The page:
Another aspect of the debate are disparate wages and, therefore, so are the different living standards of EU countries.
Despite the repeated raising of the Czech minimum wage, its current absolute value and purchasing power is among the lowest in Europe. This, however, does not only concern the minimum wage, as gross hourly earnings in the Czech Republic are three-fifths of the EU average (data from 2017) as well. Similarly, the parity of Czech purchasing power or, in other words, what one is able to buy with one’s wage, is below the European average in the Czech Republic according to available data from Eurostat (2014).
Wage inequality amongst EU member states is not detected in comparative wage and poverty statistics, as most of these studies use the median income of the given country. The Czech Republic, a country with relatively low income inequality (low wages across the board), therefore factors relatively well in such statistics.
In 2018, more than a quarter of households (albeit nearly 50% in some regions) were not able to pay were not able to pay for an unexpected expense or a week-long vacation, even though unemployment was slightly over 3%. According to a current analysis from 2019 by Český rozhlas, 40% of Czechs (“threatened” or “destitute” class) are affected by a below average income and economic uncertainty.
However, only a small group of people threatened by economic uncertainty receive social benefits that prevent and address poverty.
A map of asset seizures by debt collectors from 2018 illustrates that 821,000 people faced this issue, while 500,000 of them faced more than three different cases of asset seizures. When we take into consideration family members who are directly affected by this situation, a quarter to a third of all Czechs are immediately affected. Even after the recent raising of the so-called “non-confiscatable amount”, the money that these people are left with from their wages after these seizures, is often less than the amount defined as absolute material minimum.
Debts were in most cases the result of not being able to pay off loans for everyday items or rent or phone contracts – yet, the owed amounts increased to current levels due to long-term efforts to deregulate the debt collector sphere.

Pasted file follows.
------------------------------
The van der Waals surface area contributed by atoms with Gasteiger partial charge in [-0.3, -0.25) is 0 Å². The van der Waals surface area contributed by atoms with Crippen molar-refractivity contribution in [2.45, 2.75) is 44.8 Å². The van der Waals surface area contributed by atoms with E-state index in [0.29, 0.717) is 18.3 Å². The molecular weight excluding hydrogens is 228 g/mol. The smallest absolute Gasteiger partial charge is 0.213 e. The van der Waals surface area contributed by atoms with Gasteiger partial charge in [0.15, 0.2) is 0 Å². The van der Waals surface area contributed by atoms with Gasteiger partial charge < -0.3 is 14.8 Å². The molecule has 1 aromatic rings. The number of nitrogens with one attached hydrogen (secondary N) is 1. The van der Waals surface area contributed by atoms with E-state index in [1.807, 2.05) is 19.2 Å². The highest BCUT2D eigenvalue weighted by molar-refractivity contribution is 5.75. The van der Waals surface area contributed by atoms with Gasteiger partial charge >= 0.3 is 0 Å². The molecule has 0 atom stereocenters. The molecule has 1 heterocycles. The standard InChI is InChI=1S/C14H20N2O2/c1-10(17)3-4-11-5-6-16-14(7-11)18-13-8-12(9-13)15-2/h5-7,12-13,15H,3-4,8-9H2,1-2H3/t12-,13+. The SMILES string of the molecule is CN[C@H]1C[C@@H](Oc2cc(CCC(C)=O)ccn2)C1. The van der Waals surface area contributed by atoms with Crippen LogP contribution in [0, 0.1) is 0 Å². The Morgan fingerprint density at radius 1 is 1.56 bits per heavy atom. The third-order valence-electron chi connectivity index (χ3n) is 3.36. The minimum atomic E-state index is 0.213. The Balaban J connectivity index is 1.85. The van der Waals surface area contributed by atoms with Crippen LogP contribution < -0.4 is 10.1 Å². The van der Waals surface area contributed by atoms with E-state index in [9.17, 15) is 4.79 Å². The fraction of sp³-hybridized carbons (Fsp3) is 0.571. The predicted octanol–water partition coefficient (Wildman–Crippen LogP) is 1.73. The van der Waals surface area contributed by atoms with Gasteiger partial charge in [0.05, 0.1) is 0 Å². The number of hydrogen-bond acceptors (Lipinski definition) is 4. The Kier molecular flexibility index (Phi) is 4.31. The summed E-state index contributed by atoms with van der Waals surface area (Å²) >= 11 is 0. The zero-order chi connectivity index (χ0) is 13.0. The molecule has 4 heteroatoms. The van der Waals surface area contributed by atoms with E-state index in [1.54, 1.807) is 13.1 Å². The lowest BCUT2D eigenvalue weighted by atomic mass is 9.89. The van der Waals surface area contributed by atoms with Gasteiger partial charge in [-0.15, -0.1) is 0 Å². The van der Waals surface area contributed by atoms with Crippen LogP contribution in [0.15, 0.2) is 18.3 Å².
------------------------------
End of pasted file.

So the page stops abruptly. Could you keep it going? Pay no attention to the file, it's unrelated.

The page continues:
Political radicalization and instability: Frustration stemming from uncertainty and the feeling that no one cares or that no one is addressing these problems can result in a loss of trust in the current political system. It could take on the form of political radicalization or populist party inclinations or even resigning from participation in democratic processes.
Populations low purchasing power: Economic uncertainty disproportionately impacts inhabitants from various regions. The weaker purchasing power of a region’s inhabitants has negatives impacts on the entire development of the local economy and, in turn, contributes to the growth of spatial inequalities.
Dependence on social benefits: The state’s budget has to be used to compensate for lower wages, as the poorest groups of the population must supplement their pay with social benefits. This is relevant in the Czech context mainly in terms of the growing importance of social benefits for property renters due to a rise in housing prices.
Outflow of profits to foreign countries: The low level of wages (combined with other factors related to the tax system and its “optimization” possibilities) contributes to the fact that a large part of the finances generated in the Czech business sphere flow abroad in the form of dividends.
Increased threat of poverty for women: Lower wages are concentrated in professions where women often are employed. Among other things, this results in a greater threat of poverty for single mothers and senior citizens.
Intergenerational transfer of poverty:Poorer access to education can lead to an intergenerational transfer of poverty. This contributes to internal polarization and lessens society’s ability to react to the challenges of a quickly changing economy.
Mezigenerační přenos chudoby: Horší přístup ke vzdělání vede k mezigeneračnímu přenosu chudoby. Toto přispívá k vnitřní polarizaci a nižší schopnosti společnosti reagovat na výzvy rychle se měnící ekonomiky.
Low spatial mobility: Low wages in combination with a high rate of homeownership has a negative effect on spatial mobility and hence also on the balancing of supply and demand in the labor market.
Growth of the black market: A high rate of debt, a secondary effect of low wages, leads to the growth of the black market and is costly for society because of both tax evasion and the long-term social issues associated with it.
The inclusion of a decent wage as a right in international documents (whether the Declaration of Human Rights or documents from the International Labour Organization) created after World War II is not a coincidence; rather, it reflects the experience of war and the awareness of the negative social consequences of inequality that caused pre-war political frustrations and preferences for radical political parties.
The negative consequences of growing economic and social polarization also plays a role in current strategic documents that were created on the EU level in the post-crisis period (European pillar of social rights).
According to a recent analysis by the International Monetary Fund, an increase in the wages of 20% of high income earners will lead to a decrease in gross domestic product (GDP), while an increase in the wages of 20% of the lowest wage earners will have precisely the opposite effect.
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